Sunday, 27 March 2011

A proposition: session =/= evening

Well, ok, not session. Maybe we should find another term, but round is already taken. Maybe "deal", as in cards?

What the hell am I talking about?

Traditionally, a "session" of a rpg determines some indefinite and virtually uninterrupted period of time, a single "sitting" during the which we play the game. It is pretty synonymous with an "evening of play". On the larger scale, sessions tie up together in scenarios and campaigns. On a smaller scale they break down into...well, they don't.

During combat (or some other conflict) we usually have "turns" which build up into "rounds" which often build up into "encounters". I've often seen a complaint raised against D&D 4E in regards to the "time" scale of its Powers. You have your At Will powers, your Encounter powers and your...Daily powers. How many encounters is a day? How do you track days?


When Mouse Guard came out I remember there was quite some confusion regarding its session turn structure (not the same as the aforementioned combat turns). First you have a GM Turn, during which the GM gives the players a mission and beats the crap out of them. The GM Turn is followed by a Players' Turn during which the players are free to pursue their own goals with checks they earned in the GM's Turn. A lot of people felt that that was too short. "We finished the GM Turn and Player Turn in just a couple of hours!" people said. Luke's answer was blindingly, deceptively simple: "Well play another session." Two sessions in an evening...whoa, that's not how we usually think about it.

Next exhibit: Apocalypse World. For some reason whenever we played Apocalypse World I felt that we went through more fictional content in two hours than we did in other games. We played for some three hours and then I'd simply say "ok guys I think that was enough". The first session of Apocalypse World is meant to be somewhat uneventful, because you're still introducing the characters and the MC has not made his Fronts yet. Leave that for the next session, the book says. But you know, why fill the whole evening with that "first session" stuff, it's "uneventful" anyway. Make characters, play for an hour or two. Stop. Take a break. Then play again!

One more: I got the Wrath of Ashardalon a couple of weeks back. Our games took a bit longer than they should because one of the players was dialing in through skype and I was the only one who had read the rules. But we still got through two dungeons in a few hours. I'm sure once we'll be cool with the rules we'll be able to go through at least three in that same time.


When we were in high school sessions of epic length were often conducted. Seven, eight, nine hours of nonstop play were not that uncommon. It was both awesome and exhausting. These days it's an ideal that's practically impossible to aspire to. We all have different schedules, other things to do. Sessions run half that long and less. But you know, why should we fill all our available time in an evening with one single session?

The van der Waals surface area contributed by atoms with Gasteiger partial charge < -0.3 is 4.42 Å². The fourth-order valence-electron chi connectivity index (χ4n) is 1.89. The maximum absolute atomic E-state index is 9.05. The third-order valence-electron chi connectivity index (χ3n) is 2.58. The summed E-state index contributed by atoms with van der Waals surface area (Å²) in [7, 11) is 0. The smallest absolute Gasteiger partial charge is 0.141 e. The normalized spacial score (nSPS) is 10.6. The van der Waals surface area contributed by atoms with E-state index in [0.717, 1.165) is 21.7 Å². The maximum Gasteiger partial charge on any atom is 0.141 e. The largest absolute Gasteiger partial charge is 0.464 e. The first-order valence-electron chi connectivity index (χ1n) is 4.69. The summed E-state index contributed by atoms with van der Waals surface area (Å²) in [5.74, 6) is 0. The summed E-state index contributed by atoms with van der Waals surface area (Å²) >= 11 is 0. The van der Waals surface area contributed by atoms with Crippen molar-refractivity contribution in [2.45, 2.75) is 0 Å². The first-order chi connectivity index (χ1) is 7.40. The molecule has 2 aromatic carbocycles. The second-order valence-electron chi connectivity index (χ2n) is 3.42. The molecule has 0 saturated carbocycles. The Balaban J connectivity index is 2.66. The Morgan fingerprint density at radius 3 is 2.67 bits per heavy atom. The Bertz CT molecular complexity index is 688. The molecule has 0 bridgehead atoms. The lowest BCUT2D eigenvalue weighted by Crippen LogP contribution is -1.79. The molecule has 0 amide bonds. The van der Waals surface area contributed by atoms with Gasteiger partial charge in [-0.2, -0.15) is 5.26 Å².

A deal of cards is when we are dealt the cards and play until someone wins. Then we shuffle the cards and play again. We do this many times in an evening. I propose that a "deal" in a RPG is a sequence of play during which something is accomplished. A course, a level, a mission, an episode, a chapter...whatever. It's longer than a "scene" or an "encounter" but it's shorter than the traditional understanding of "session". It doesn't need to be artificially stretched across all our alloted "evening" time (thereby often fluffing the extra time with play where nothing is accomplished).

I can see this having several beneficial effects to how we play in general. Instead of preparing for the whole evening, the GM can prepare shorter, punchier segments and then actually push to action in play, not avoiding a resolution. It would give us an intermediate time frame longer than "encounter" that 4E seems to be lacking. Most importantly, it would allow you to have several sessions in one evening! Isn't that awesome? I think it is. It feels like you're playing more.

So in play, don't pussyfoot about, but get right down to it. See to it that something will happen, something will change, something will be accomplished. Get to the action. And once you've achieved some resolution, stop. Take a break. Grab a drink, smoke a cigarette, shoot the bull, talk about how awesome what just happened was. Take five. Then play another session. If that's not awesome I don't know what is.*

*This is medicinal personal preference, please consult yourself and your players before consumption to avoid potentially harmful side effects. Might not respond well to all games.

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